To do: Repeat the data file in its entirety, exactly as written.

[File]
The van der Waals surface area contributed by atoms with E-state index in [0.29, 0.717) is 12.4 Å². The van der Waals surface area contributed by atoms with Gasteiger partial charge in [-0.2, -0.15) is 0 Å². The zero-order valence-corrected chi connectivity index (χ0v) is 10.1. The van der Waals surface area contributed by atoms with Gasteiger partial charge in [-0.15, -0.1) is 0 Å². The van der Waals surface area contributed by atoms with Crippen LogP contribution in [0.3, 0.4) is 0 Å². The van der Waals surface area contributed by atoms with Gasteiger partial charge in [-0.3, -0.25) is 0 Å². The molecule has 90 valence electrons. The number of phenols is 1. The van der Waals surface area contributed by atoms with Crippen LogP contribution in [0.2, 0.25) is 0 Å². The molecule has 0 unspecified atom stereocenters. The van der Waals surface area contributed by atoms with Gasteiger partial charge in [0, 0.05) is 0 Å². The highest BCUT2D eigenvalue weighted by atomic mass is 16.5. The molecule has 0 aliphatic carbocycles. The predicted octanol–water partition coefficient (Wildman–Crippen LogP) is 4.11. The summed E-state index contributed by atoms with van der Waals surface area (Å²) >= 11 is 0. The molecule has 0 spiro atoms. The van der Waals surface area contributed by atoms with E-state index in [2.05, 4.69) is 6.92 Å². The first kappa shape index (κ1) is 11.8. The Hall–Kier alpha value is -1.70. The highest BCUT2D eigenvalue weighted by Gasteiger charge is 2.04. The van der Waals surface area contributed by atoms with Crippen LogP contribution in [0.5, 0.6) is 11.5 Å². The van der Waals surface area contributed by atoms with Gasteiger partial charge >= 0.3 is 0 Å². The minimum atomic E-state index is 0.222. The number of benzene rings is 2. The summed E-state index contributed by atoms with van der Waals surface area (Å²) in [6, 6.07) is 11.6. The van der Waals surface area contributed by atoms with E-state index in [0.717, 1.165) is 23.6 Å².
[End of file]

The van der Waals surface area contributed by atoms with E-state index in [0.29, 0.717) is 12.4 Å². The van der Waals surface area contributed by atoms with Gasteiger partial charge in [-0.2, -0.15) is 0 Å². The zero-order valence-corrected chi connectivity index (χ0v) is 10.1. The van der Waals surface area contributed by atoms with Gasteiger partial charge in [-0.15, -0.1) is 0 Å². The van der Waals surface area contributed by atoms with Crippen LogP contribution in [0.3, 0.4) is 0 Å². The van der Waals surface area contributed by atoms with Gasteiger partial charge in [-0.3, -0.25) is 0 Å². The molecule has 90 valence electrons. The number of phenols is 1. The van der Waals surface area contributed by atoms with Crippen LogP contribution in [0.2, 0.25) is 0 Å². The molecule has 0 unspecified atom stereocenters. The van der Waals surface area contributed by atoms with Gasteiger partial charge in [0, 0.05) is 0 Å². The highest BCUT2D eigenvalue weighted by atomic mass is 16.5. The molecule has 0 aliphatic carbocycles. The predicted octanol–water partition coefficient (Wildman–Crippen LogP) is 4.11. The summed E-state index contributed by atoms with van der Waals surface area (Å²) >= 11 is 0. The molecule has 0 spiro atoms. The van der Waals surface area contributed by atoms with E-state index in [2.05, 4.69) is 6.92 Å². The first kappa shape index (κ1) is 11.8. The Hall–Kier alpha value is -1.70. The highest BCUT2D eigenvalue weighted by Gasteiger charge is 2.04. The van der Waals surface area contributed by atoms with Crippen LogP contribution in [0.5, 0.6) is 11.5 Å². The van der Waals surface area contributed by atoms with Gasteiger partial charge >= 0.3 is 0 Å². The minimum atomic E-state index is 0.222. The number of benzene rings is 2. The summed E-state index contributed by atoms with van der Waals surface area (Å²) in [6, 6.07) is 11.6. The van der Waals surface area contributed by atoms with E-state index in [0.717, 1.165) is 23.6 Å².